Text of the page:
So now that I had spent my entire weekend reading the Hunger Games series by Suzanne Collins I ask myself, “What next?” The only thing I say to describe the series is ‘WOW’. I literally could not put the books down, even to the point of ignoring my kids, which my husband was not too pleased about. But I think… “How often do I just get to sit down and enjoy a good book?” “How often do I get the time to spend all to myself and do something I really enjoy?” If writing is my first joy, reading is definitely my second.
I enjoy reading a good book, understanding the plot, admiring the writers’ style and the imaginary world they develop through their creative language. In the Hunger Games I specifically liked how the author created the futuristic world through the description of the colourful characters, their livelihood, their station and the roles each person personified. Then I appreciated how she achieve this through contrasting sharply the images and lifestyle of those inhabiting the Capitol with the other populated Districts.
However, now that I have completed reading these books and awaiting the movie to see how they are able to capture this futuristic world in cinematography, I have chosen my next book of interest, ‘Sarah’s Key’ by Tatiana de Rosnay. So far all I can say is, it is intense and tends to pull at your emotional strings. I like the alternating world of past and present per chapter, which throws the reading into suspense with what is occurring with Sarah, and then into curiosity with what Julia is obsessing over. Plus if anyone has seen the ‘Schindler’s List’ you would understand what I mean by pulling at your emotional strings.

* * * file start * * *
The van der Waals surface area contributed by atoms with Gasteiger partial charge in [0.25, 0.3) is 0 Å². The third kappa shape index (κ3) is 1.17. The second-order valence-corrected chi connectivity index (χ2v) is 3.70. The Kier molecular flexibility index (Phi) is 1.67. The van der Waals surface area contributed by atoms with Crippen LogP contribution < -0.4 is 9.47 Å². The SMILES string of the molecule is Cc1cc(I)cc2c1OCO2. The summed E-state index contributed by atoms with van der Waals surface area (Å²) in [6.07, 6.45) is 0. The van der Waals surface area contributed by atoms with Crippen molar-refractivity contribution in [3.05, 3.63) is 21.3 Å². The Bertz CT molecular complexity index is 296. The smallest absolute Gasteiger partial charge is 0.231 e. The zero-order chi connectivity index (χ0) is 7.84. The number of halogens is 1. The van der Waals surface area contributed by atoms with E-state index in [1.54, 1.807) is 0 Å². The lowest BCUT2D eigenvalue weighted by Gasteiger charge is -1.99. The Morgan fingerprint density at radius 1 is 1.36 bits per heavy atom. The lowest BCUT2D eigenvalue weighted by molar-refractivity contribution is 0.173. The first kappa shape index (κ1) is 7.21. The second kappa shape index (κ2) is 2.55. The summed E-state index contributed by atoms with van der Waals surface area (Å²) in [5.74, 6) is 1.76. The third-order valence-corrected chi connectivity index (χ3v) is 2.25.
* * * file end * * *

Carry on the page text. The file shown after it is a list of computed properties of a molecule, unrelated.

It really is the destruction of a family from the Jew’s perspective. But its not from the point of view of an adult, it is of a child’s perspective that we see and understand how she and her family suffer through this difficult time. I am left sadden and speechless from the inhumane behaviour of people. Again only time, and me reading the book, will I understand the complete message. Only time will I possibly appreciate why so many had to suffer and why to this day the world is still haunted by it.
Those who venture onto this book, enjoy but be prepared for a collision of emotions. I have only just begun and I can say it is definitely impressionable.